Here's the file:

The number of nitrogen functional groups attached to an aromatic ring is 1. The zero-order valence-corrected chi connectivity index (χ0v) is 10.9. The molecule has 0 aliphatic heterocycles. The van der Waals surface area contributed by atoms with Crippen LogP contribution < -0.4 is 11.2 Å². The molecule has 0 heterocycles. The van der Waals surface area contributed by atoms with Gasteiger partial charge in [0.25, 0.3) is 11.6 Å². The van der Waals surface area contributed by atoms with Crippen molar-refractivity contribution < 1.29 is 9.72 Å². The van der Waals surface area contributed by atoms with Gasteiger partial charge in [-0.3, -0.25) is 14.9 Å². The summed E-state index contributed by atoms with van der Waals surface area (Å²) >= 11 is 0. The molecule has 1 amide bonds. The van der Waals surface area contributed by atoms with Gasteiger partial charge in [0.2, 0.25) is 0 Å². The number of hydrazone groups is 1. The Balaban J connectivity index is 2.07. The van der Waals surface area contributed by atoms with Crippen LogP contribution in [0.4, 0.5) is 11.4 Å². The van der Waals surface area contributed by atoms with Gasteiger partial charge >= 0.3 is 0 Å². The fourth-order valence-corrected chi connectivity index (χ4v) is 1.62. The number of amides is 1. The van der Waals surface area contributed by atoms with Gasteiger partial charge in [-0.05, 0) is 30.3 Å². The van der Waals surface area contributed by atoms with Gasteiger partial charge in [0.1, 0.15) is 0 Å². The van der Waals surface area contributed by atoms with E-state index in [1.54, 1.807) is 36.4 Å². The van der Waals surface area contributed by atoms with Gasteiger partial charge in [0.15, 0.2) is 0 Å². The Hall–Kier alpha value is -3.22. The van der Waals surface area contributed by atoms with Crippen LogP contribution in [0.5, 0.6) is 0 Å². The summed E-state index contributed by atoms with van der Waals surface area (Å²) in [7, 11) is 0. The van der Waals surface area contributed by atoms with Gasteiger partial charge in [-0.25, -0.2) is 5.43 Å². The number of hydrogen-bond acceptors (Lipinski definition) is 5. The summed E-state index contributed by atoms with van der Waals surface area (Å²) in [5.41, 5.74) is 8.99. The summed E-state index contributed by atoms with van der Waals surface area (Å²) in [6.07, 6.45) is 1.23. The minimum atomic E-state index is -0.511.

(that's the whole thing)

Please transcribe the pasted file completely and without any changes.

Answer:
The number of nitrogen functional groups attached to an aromatic ring is 1. The zero-order valence-corrected chi connectivity index (χ0v) is 10.9. The molecule has 0 aliphatic heterocycles. The van der Waals surface area contributed by atoms with Crippen LogP contribution < -0.4 is 11.2 Å². The molecule has 0 heterocycles. The van der Waals surface area contributed by atoms with Gasteiger partial charge in [0.25, 0.3) is 11.6 Å². The van der Waals surface area contributed by atoms with Crippen molar-refractivity contribution < 1.29 is 9.72 Å². The van der Waals surface area contributed by atoms with Gasteiger partial charge in [-0.3, -0.25) is 14.9 Å². The summed E-state index contributed by atoms with van der Waals surface area (Å²) >= 11 is 0. The molecule has 1 amide bonds. The van der Waals surface area contributed by atoms with Gasteiger partial charge in [0.2, 0.25) is 0 Å². The number of hydrazone groups is 1. The Balaban J connectivity index is 2.07. The van der Waals surface area contributed by atoms with Crippen LogP contribution in [0.4, 0.5) is 11.4 Å². The van der Waals surface area contributed by atoms with Gasteiger partial charge >= 0.3 is 0 Å². The fourth-order valence-corrected chi connectivity index (χ4v) is 1.62. The number of amides is 1. The van der Waals surface area contributed by atoms with Gasteiger partial charge in [-0.05, 0) is 30.3 Å². The van der Waals surface area contributed by atoms with Gasteiger partial charge in [0.1, 0.15) is 0 Å². The van der Waals surface area contributed by atoms with E-state index in [1.54, 1.807) is 36.4 Å². The van der Waals surface area contributed by atoms with Gasteiger partial charge in [0.15, 0.2) is 0 Å². The Hall–Kier alpha value is -3.22. The van der Waals surface area contributed by atoms with Crippen LogP contribution in [0.5, 0.6) is 0 Å². The summed E-state index contributed by atoms with van der Waals surface area (Å²) in [7, 11) is 0. The van der Waals surface area contributed by atoms with Gasteiger partial charge in [-0.25, -0.2) is 5.43 Å². The number of hydrogen-bond acceptors (Lipinski definition) is 5. The summed E-state index contributed by atoms with van der Waals surface area (Å²) in [5.41, 5.74) is 8.99. The summed E-state index contributed by atoms with van der Waals surface area (Å²) in [6.07, 6.45) is 1.23. The minimum atomic E-state index is -0.511.